My path meandered through meadows, where dog walkers stood still and waited for their retrievers to retrieve, and then I was in a quieter corner of the park. The path dropped low down to the level of the river so it could pass under the railway bridge; across the way, builders shouted obscenities at one another, which kind of ruined the pastoral mood. Up again, and I was at the backs of houses, until I finally emerged on the Hamstead Hill.
Yes, that's Hamstead, no p: this was very different to its London namesake. While that is an enclave of prosperity, Hamstead no p is a former mining village swallowed up by the city. There were no exclusive boutiques or elegant wine bars - instead I walked past Topps Tiles and the offices of a housing association, while the yellow sign of a Lidl caught the light in the distance. The road rose up over the railway and I wandered to the Birmingham-bound platform.
The ticket office was closed for refurbishment though, if I'm honest, I hadn't expected it to be open anyway; most of the ones I've encountered close at lunchtime and don't reopen until next morning.
When I'd planned this day out, it was intended as a way of completing that loop above New Street. I liked the idea of closing off that circle (well, more of a triangle) in one trip. However, the map is slightly disingenuous. There are fast and slow services on the loop, and the slow southbound services all go via Hamstead and Perry Barr; it wasn't possible to go direct from Hamstead to New Street on that left hand line. (I would argue that you should move the station mark away from the branching point, in that case, and put it firmly on the Perry Barr line, but it is occasionally used by fast trains when engineering works close the Witton branch, so they're clearly hedging their bets).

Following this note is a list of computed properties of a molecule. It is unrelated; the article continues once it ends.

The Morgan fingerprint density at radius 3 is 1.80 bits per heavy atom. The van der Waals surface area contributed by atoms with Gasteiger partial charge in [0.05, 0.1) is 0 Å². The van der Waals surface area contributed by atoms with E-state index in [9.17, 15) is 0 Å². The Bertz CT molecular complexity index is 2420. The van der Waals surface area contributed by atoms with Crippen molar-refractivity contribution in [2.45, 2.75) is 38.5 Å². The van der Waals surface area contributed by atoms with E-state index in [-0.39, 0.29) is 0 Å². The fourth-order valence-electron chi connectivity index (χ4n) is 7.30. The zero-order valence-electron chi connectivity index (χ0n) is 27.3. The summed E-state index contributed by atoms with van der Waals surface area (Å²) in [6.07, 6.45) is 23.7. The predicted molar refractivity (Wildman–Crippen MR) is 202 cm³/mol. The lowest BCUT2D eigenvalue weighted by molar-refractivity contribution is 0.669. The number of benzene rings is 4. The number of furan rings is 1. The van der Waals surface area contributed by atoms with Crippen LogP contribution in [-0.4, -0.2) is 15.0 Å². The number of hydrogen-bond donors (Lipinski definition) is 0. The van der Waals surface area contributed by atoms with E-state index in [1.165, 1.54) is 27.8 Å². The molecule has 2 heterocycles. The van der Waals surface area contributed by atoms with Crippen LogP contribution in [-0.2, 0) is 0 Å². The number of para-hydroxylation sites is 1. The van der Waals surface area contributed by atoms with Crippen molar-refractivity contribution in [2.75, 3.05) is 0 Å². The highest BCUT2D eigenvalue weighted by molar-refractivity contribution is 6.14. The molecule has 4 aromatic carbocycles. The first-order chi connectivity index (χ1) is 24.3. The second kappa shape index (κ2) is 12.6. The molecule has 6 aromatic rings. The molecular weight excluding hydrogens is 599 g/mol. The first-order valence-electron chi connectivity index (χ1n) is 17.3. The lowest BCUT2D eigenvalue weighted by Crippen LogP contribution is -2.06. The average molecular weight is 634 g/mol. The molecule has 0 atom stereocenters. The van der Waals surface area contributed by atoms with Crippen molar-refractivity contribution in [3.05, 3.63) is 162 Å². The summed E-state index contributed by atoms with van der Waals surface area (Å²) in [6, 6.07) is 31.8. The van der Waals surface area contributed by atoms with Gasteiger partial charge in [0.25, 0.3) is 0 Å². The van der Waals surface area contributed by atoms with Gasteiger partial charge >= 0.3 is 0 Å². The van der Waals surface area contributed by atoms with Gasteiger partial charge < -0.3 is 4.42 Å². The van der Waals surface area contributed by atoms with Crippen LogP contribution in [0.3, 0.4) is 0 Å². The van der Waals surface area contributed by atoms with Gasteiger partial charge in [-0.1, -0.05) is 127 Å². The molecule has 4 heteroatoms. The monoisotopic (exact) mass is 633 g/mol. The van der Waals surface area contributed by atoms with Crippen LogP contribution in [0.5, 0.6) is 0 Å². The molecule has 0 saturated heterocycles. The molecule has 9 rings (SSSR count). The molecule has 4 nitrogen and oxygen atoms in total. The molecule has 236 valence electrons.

The west side of the loop will have to wait for when I visit Walsall. In the meantime... it's good to be back.
(Yes, I do need a haircut).